Flashcards in Pharmachology Respiratory System Deck (27):
What is the classification of drugs affecting the respiratory system?
2- anti-inflammatory agents
4- medications for Colds and Coughs and Nasal congestion
What are contributing factors to having an efficient respiratory system?
Quality and quantity of air
Patency of airway
Expansion and contraction of the lungs
Exchange of O2 and CO2 at the alveoli level
What is another name for Bronchodilators?
What do COPD, asthma, chronic bronchitis and emphysema have in common?
They are respiratory disorders characterized by bronchoconstriction or bronchospasm with potential triggers of:
Respiratory infection, odors, smoke, chemical fumes, cold air, exercise, emotional upset and some drugs.
What are some physiological factors that aggravate bronchoconstriction?
Excessive mucus production
What is the therapeutic action of bronchodilators and Anti-asthmatics?
Stabilize mast cells (they release histamine when not stable)
What are the three (3) bronchodilators?
Xanthine or "oophyllines"
What are some of the characteristics of Adrenergic as a bronchodilator?
Prototype is Epinephrine (Adrenaline). Treatment in the ER. B1 and B2 effects so must monitor for B2: HTN, tachycardia, palpitations. There are B2 selective ones like Albuterol (Proventil) short acting for treatment or a rescue inhaler.
Why must we use adrenergics cautiously with patients with DM?
Because it can increase blood sugar
What are some ADE of Adrenergics?
Serious: bronchospasm (paradoxical side effect)
Common: palpitations, tachycardia, HTN, anxiety tremors.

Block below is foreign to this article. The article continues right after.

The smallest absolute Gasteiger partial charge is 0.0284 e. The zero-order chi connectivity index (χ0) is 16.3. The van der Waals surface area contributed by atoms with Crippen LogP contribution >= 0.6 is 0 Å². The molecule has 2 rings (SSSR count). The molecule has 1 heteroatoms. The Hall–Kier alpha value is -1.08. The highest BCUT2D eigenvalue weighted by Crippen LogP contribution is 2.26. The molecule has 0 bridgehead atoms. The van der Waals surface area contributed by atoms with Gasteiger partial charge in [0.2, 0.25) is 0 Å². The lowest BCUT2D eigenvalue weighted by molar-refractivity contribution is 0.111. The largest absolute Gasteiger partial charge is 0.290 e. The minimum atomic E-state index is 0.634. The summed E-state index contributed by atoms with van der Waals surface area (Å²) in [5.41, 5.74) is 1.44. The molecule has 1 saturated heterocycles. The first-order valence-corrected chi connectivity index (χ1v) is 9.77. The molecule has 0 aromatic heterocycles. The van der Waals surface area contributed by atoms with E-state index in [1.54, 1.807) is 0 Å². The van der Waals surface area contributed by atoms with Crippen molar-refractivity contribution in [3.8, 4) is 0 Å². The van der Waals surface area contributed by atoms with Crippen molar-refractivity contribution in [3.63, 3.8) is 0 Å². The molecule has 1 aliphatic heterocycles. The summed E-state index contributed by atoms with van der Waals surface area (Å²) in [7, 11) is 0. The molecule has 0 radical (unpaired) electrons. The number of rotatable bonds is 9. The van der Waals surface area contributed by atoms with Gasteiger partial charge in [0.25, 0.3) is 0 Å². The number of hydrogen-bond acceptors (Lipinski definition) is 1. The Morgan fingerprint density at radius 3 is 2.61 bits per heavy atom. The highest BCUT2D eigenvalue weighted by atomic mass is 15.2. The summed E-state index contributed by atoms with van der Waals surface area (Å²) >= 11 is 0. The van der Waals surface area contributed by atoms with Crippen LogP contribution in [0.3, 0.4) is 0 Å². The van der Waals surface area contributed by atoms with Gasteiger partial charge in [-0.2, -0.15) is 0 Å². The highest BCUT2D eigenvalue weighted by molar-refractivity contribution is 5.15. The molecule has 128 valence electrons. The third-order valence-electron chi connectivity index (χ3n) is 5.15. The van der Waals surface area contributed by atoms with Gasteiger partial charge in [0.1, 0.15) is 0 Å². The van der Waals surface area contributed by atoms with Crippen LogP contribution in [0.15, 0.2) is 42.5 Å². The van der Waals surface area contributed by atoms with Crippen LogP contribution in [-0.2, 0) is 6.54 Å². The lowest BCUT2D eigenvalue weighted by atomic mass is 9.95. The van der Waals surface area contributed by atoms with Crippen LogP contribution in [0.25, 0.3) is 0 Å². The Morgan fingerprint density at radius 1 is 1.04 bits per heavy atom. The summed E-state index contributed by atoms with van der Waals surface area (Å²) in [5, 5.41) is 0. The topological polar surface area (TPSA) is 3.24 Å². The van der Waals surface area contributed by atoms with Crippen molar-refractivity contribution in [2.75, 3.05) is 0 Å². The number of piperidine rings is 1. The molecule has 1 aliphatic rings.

What are some characteristics of Anticholinergics in treating the respiratory system?
Think DRY so it decrease secretions. Not used for acute treatment. Used for daily maintenance.
Serious: bronchospasm and arrhythmias
What are some characteristics of Xanthines or "oophyllines" in treating the respiratory system?
It relaxes smooth muscle in the bronchus.
Increase HR + chronotropic
Increase Myocardial contraction + inotropic
Increase risk of ulcers
What are some of the ADE of Xanthines?
Serious: arrhythmias, seizures
Common: n/v, headache, insomnia
Respiratory distress: tachycardia, dyspnea, use of accessory muscles, hypoxia
What are the three (3) classification of Anti-inflammatory agents?
2- mast cells stabilizers
3- leukotriene inhibitors
What are some of the characteristics of the Corticosteroids?
The therapeutic action is that they suppress airway inflammation. They are commonly referred to as steroids and are very good anti-flammatories. Decrease mucosa, airway reactivity, mucus secretions.
What are some of the ADE of Corticosteroids?
Serious: oral candidiasis
Common: dry mouth
Contraindication: systemic fungal infection, TB, or any active infection.
Use cautiously with peptic ulcer disease, HTN, DM
Anti- inflammatory nursing intervention related to Corticosteroids:
Give bronchodilators first. THEN Corticosteroids
Anti-inflammatory: 2- Mast Cells Stabilizers?
Prototype: Cromolyn sodium (Intal)
Prevent release of histamine an related mediators. Prevents attack and exercise induced asthma. Blocks mast cell de granulation and stabilize cell. NOT for acute treatment.
What are some of the ADE of Mast Cell Stabilizers?
Prototype: Cromolyn sodium (Intal)
Common: dry throat, cough, wheezing.
Anti-inflammatory: 3- Leukotriene Inhibitors?
Prototype: zarfirlukast (Accolate)
Prevents asthma attacks - NOT for acute attacks.
Common ADE: headache, gastritis
Serious: hepatic failure
What is Anti-Histamines?
They block the action of histamine that is being released. H1 for respiratory
What are the causes of Histamine release?
Increase capillary permeability
Increase mucus production
Stimulation of sensory peripheral nerve endings
Dilation of capillaries
What is the main purpose of drugs affecting the respiratory system?
Relief symptoms as they do not have the ability to cure the disease
What are the types of allergic reactions?
Type I to Type IV
Most concern with this class:
type I - immediate hypersensitivity
Ex: rhinitis to anaphylactic schock
What do Anti-Histamines do?
They bind to central and peripheral H1 receptors
CNS: depression : sedation
Dry mouth, nose and throat
Anorexia, N/V, Constipation
What are the two generations of Anti-histamines?
1st Generation: Non-selective
2nd generation: more selective for peripheral H1 receptors rather than CNS
Zyrtec, Allegra, Claritin